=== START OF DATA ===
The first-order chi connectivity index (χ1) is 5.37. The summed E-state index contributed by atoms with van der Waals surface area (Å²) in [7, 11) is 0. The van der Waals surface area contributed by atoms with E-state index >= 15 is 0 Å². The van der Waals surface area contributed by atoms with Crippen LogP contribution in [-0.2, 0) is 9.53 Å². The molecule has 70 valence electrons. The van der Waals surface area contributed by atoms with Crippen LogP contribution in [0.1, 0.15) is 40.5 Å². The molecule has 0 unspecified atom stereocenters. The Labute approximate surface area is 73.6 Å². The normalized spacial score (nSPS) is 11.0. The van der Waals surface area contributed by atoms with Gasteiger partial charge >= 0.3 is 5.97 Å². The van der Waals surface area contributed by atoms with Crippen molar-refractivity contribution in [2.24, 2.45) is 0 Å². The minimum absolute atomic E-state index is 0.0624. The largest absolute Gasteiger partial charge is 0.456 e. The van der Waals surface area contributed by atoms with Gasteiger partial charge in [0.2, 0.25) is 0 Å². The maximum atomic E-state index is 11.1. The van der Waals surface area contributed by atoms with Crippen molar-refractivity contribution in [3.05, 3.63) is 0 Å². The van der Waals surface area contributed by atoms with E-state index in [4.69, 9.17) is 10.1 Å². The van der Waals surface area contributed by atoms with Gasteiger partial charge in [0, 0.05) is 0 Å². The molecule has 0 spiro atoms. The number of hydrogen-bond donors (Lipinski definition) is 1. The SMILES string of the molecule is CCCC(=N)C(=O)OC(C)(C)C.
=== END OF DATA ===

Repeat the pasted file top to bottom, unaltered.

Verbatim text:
The first-order chi connectivity index (χ1) is 5.37. The summed E-state index contributed by atoms with van der Waals surface area (Å²) in [7, 11) is 0. The van der Waals surface area contributed by atoms with E-state index >= 15 is 0 Å². The van der Waals surface area contributed by atoms with Crippen LogP contribution in [-0.2, 0) is 9.53 Å². The molecule has 70 valence electrons. The van der Waals surface area contributed by atoms with Crippen LogP contribution in [0.1, 0.15) is 40.5 Å². The molecule has 0 unspecified atom stereocenters. The Labute approximate surface area is 73.6 Å². The normalized spacial score (nSPS) is 11.0. The van der Waals surface area contributed by atoms with Gasteiger partial charge >= 0.3 is 5.97 Å². The van der Waals surface area contributed by atoms with Crippen molar-refractivity contribution in [2.24, 2.45) is 0 Å². The minimum absolute atomic E-state index is 0.0624. The largest absolute Gasteiger partial charge is 0.456 e. The van der Waals surface area contributed by atoms with Gasteiger partial charge in [0.2, 0.25) is 0 Å². The maximum atomic E-state index is 11.1. The van der Waals surface area contributed by atoms with Crippen molar-refractivity contribution in [3.05, 3.63) is 0 Å². The van der Waals surface area contributed by atoms with E-state index in [4.69, 9.17) is 10.1 Å². The van der Waals surface area contributed by atoms with Gasteiger partial charge in [0, 0.05) is 0 Å². The molecule has 0 spiro atoms. The number of hydrogen-bond donors (Lipinski definition) is 1. The SMILES string of the molecule is CCCC(=N)C(=O)OC(C)(C)C.